Perhaps it’s the dog or the new baby in the other room. Or maybe your partner likes to watch videos in the other room while you’re trying to sleep. Whatever it is, the sound is bothering you and you need to soundproof your room.
While soundproofing involves a battery of several tactics—some of them quite elaborate—there is one surprisingly easy and inexpensive way to cut down on the sound. For very little money and effort, you can reduce outside sound by as much as 15-percent. It doesn't seem like it should work, but it does: Applying caulking to cracks.
Reducing Airflow Helps Reduce Sound
Professional soundproofing is highly expensive. It involves adding insulating materials and extra drywall—or replacing existing wall materials with new and more expensive materials. It often involves other people and special tools: contractors and consultants and decibel meters. All of that means more expense, more time, more effort.
But one way to cut down on the transmission of sound is to reduce airflow. Physics tells us that sound is borne by air since sound is vibration traveling through the air. Wind promotes the transmission of sound even more.
If this seems improbable, it's easy to conduct a simple test of this notion. Crack open a window by 1/2-inch or even as narrow as 1/4-inch. Take note of the sound level in the room. Shut the window and notice how the sound changes.
Locating Cracks That Allow Sound
Think of the room that you want quieter as having air flowing into it from the outside. How is the air escaping into your room? The gaps between outlet boxes and drywall are one area. Another area: gaps under doors. If the sound is coming from outside, airflow coming through or around windows is another place to look.
Even these very narrow seeps of air carry sound. Remember that sound is caused by vibrations traveling through the air. The type of thinking that is used to detect cold air coming into your house is the same type of thinking needed to detect sound carried by airflow.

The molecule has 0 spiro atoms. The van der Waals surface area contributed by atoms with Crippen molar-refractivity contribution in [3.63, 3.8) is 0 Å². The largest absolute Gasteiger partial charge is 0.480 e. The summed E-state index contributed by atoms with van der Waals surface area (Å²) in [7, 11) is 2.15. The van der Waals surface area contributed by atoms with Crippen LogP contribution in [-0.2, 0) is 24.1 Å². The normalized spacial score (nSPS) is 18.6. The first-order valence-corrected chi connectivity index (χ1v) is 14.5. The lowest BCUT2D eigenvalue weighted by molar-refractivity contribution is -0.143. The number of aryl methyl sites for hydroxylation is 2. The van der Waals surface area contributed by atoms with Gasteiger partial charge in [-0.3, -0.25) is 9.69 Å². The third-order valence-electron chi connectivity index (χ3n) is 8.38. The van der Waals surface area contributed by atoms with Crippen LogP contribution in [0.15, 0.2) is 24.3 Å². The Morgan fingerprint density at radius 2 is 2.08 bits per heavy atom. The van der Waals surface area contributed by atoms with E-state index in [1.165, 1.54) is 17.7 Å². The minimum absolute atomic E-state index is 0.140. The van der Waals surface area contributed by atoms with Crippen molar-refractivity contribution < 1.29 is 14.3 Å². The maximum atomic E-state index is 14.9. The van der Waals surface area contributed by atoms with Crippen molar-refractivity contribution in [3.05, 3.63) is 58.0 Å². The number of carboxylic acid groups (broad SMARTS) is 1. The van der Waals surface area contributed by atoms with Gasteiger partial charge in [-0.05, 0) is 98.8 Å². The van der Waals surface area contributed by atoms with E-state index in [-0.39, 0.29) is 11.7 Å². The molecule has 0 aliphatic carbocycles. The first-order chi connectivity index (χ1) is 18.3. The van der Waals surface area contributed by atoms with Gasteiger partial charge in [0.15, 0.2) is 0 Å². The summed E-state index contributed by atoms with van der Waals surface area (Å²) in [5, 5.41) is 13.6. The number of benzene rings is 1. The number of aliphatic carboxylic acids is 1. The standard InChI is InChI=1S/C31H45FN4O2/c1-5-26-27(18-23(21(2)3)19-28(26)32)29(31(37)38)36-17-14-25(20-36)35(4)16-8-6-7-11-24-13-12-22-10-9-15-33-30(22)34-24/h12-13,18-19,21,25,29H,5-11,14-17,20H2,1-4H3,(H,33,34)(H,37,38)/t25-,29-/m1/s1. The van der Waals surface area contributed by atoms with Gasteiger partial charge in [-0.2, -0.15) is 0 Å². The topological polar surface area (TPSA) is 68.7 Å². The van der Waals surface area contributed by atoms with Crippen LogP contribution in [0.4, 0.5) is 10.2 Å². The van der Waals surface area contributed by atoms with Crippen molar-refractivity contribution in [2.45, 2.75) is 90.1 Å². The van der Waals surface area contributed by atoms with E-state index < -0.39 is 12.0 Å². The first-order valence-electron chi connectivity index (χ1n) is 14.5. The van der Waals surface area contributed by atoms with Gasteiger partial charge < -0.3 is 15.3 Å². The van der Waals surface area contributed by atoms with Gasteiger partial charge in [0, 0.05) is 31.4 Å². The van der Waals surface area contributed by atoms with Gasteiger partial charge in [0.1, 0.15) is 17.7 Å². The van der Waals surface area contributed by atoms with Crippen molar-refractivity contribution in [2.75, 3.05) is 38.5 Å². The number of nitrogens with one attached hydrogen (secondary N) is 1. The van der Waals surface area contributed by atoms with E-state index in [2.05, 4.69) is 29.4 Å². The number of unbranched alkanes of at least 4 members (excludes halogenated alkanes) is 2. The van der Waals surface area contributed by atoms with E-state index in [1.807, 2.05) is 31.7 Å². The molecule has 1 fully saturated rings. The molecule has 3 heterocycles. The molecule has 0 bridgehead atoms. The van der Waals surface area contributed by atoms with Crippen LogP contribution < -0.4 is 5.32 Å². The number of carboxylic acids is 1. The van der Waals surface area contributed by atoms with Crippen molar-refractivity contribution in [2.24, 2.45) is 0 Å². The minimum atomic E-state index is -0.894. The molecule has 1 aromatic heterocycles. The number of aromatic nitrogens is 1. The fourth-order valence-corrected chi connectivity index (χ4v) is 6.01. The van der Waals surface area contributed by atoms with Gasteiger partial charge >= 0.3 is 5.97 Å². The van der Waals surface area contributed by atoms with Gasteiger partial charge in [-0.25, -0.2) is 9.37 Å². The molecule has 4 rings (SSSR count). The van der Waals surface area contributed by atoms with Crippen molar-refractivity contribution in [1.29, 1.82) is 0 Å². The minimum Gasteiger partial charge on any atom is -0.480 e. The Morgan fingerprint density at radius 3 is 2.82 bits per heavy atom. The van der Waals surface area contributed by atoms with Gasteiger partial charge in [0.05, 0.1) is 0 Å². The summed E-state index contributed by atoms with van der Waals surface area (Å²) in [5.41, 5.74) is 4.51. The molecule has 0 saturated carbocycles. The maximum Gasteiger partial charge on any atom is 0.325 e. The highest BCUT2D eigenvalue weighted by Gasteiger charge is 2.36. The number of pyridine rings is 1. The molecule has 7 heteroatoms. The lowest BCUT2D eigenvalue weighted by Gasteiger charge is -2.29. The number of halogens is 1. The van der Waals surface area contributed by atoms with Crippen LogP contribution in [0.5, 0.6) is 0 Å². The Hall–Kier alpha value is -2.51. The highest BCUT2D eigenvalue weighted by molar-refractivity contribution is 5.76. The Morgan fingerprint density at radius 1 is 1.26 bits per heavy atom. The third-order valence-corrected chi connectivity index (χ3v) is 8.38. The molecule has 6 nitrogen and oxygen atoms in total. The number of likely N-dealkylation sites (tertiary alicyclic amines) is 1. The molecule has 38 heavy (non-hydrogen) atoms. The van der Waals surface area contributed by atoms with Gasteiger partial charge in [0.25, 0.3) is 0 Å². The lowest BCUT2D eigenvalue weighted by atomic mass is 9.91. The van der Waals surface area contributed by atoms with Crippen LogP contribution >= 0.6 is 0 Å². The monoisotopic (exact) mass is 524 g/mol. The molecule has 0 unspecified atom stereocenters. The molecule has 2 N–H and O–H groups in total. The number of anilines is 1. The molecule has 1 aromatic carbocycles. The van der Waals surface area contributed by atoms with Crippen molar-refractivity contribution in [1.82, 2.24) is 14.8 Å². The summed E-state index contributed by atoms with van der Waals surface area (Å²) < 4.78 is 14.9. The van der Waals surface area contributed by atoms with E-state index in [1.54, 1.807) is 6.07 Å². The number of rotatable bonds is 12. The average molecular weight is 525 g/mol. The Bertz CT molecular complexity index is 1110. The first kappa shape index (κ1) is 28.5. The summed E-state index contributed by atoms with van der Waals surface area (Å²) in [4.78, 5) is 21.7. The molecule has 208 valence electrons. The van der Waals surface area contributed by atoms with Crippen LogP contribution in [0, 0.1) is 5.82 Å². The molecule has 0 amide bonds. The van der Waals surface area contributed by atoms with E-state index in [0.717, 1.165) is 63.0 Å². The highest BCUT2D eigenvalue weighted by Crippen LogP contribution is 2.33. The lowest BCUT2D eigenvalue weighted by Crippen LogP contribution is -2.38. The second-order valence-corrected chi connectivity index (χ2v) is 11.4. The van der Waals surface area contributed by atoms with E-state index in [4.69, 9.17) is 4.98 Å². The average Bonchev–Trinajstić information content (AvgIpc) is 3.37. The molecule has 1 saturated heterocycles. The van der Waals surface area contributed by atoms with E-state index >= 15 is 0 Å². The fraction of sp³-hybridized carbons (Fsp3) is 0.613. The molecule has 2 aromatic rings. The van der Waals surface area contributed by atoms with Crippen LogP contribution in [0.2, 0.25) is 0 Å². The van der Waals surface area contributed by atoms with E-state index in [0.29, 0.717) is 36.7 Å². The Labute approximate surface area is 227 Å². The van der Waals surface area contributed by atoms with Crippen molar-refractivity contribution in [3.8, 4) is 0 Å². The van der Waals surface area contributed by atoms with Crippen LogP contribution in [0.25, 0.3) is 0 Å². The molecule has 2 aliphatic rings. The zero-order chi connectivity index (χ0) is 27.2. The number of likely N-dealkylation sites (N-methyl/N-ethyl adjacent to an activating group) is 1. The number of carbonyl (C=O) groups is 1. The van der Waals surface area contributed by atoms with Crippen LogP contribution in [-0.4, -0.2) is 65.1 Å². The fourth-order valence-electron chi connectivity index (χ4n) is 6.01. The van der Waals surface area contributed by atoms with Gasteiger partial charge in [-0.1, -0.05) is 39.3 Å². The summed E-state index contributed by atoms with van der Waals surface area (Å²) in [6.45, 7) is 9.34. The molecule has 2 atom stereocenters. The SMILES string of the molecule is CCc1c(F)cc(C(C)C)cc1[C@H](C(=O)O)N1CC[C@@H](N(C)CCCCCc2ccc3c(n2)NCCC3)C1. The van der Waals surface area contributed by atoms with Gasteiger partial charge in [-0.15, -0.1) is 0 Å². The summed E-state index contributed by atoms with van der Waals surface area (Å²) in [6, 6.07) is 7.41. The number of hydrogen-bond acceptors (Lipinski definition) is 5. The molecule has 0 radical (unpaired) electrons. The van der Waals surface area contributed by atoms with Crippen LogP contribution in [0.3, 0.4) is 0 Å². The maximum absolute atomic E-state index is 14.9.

- Through or around receptacle boxes
- Through ceiling receptacle lights
- Cracks above windows or doors
- Poorly fitting windows
- Misaligned doors
- Gaps in wall insulation
- Thin wall patches (holes in walls patched not with drywall but with fiberglass patch material)
- Cracks in floorboards
Using a Thermal Camera to Locate Sound
Since cracks that permit cold air are the same cracks that permit sound, use a tool that contractors employ to find out where the cold air is coming from: a thermal camera.
Low-cost thermal cameras are available that plug into your smartphone. Through the camera's app, all of the cold air entering your home will be identified in darker colors like blue or green.
You can only use a thermal camera when there is a sharp contrast between the inside and outside temperatures. So, fall or winter are the best months to use a thermal camera to locate cracks that permit both cold air and sound.
How to Block Sound Carried by Air Seepage
Caulk, weatherstripping, and insulation are fitted into every available crack that neighbors the exterior or a particularly noisy adjacent room.
Depending on the surface, you may want to use painter's caulk since it can be painted over to match the surrounding surface. If the cracks are exterior-facing, use exterior-grade silicone caulking.
- Caulk around outlet boxes for a tight seal.
- Install weatherstripping along the leading edge of windows.
- Place weatherstripping in large cracks around doors and windows.
- Fill small holes or cracks in drywall with caulking (or better, drywall compound, and then painting over it).
- Fill in cracks in floorboards.
- Put up storm windows.
- Put up a storm door.
- Fill in large holes with material that matches the surrounding surface. Large holes in drywall should be patched with drywall, taped, mudded, sanded, and painted.
- Repair windows so that they close tightly. If you cannot repair the window, have it replaced.
How Much Sound Can You Block?
Sound Transmission Class (or STC) is used by sound consultants to measure sound levels. STC is not the same thing as decibels. STC is a general range, not a precise measurement.
In the 30-35 STC range, the person in the next room who is talking loudly can be heard in the intended quiet room. By merely caulking, you can reduce that STC rating by about 15-percent. So, the loud voice is mitigated, but not stopped.